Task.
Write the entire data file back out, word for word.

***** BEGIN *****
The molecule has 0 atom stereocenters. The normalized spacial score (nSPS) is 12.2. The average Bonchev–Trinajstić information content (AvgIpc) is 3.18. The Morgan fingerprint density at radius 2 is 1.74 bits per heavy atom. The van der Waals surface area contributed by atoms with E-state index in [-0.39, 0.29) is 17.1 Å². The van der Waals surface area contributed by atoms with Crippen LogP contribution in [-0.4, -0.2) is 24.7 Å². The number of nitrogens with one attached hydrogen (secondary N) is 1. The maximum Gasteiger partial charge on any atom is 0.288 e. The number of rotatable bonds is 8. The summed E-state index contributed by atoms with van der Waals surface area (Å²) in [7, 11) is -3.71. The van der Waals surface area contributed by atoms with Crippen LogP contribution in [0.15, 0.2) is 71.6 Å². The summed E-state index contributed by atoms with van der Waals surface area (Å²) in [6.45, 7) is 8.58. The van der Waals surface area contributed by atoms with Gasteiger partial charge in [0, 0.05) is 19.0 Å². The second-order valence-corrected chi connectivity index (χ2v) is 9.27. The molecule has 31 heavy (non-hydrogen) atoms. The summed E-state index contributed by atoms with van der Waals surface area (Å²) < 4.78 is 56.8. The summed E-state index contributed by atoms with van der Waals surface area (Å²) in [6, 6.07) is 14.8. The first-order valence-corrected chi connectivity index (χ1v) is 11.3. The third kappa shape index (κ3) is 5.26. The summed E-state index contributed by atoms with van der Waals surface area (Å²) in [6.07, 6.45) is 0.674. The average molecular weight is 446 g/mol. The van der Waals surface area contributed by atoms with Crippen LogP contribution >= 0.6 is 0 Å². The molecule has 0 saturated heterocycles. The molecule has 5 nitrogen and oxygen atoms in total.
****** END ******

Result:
The molecule has 0 atom stereocenters. The normalized spacial score (nSPS) is 12.2. The average Bonchev–Trinajstić information content (AvgIpc) is 3.18. The Morgan fingerprint density at radius 2 is 1.74 bits per heavy atom. The van der Waals surface area contributed by atoms with E-state index in [-0.39, 0.29) is 17.1 Å². The van der Waals surface area contributed by atoms with Crippen LogP contribution in [-0.4, -0.2) is 24.7 Å². The number of nitrogens with one attached hydrogen (secondary N) is 1. The maximum Gasteiger partial charge on any atom is 0.288 e. The number of rotatable bonds is 8. The summed E-state index contributed by atoms with van der Waals surface area (Å²) in [7, 11) is -3.71. The van der Waals surface area contributed by atoms with Crippen LogP contribution in [0.15, 0.2) is 71.6 Å². The summed E-state index contributed by atoms with van der Waals surface area (Å²) in [6.45, 7) is 8.58. The van der Waals surface area contributed by atoms with Gasteiger partial charge in [0, 0.05) is 19.0 Å². The second-order valence-corrected chi connectivity index (χ2v) is 9.27. The molecule has 31 heavy (non-hydrogen) atoms. The summed E-state index contributed by atoms with van der Waals surface area (Å²) < 4.78 is 56.8. The summed E-state index contributed by atoms with van der Waals surface area (Å²) in [6, 6.07) is 14.8. The first-order valence-corrected chi connectivity index (χ1v) is 11.3. The third kappa shape index (κ3) is 5.26. The summed E-state index contributed by atoms with van der Waals surface area (Å²) in [6.07, 6.45) is 0.674. The average molecular weight is 446 g/mol. The van der Waals surface area contributed by atoms with Crippen LogP contribution >= 0.6 is 0 Å². The molecule has 0 saturated heterocycles. The molecule has 5 nitrogen and oxygen atoms in total.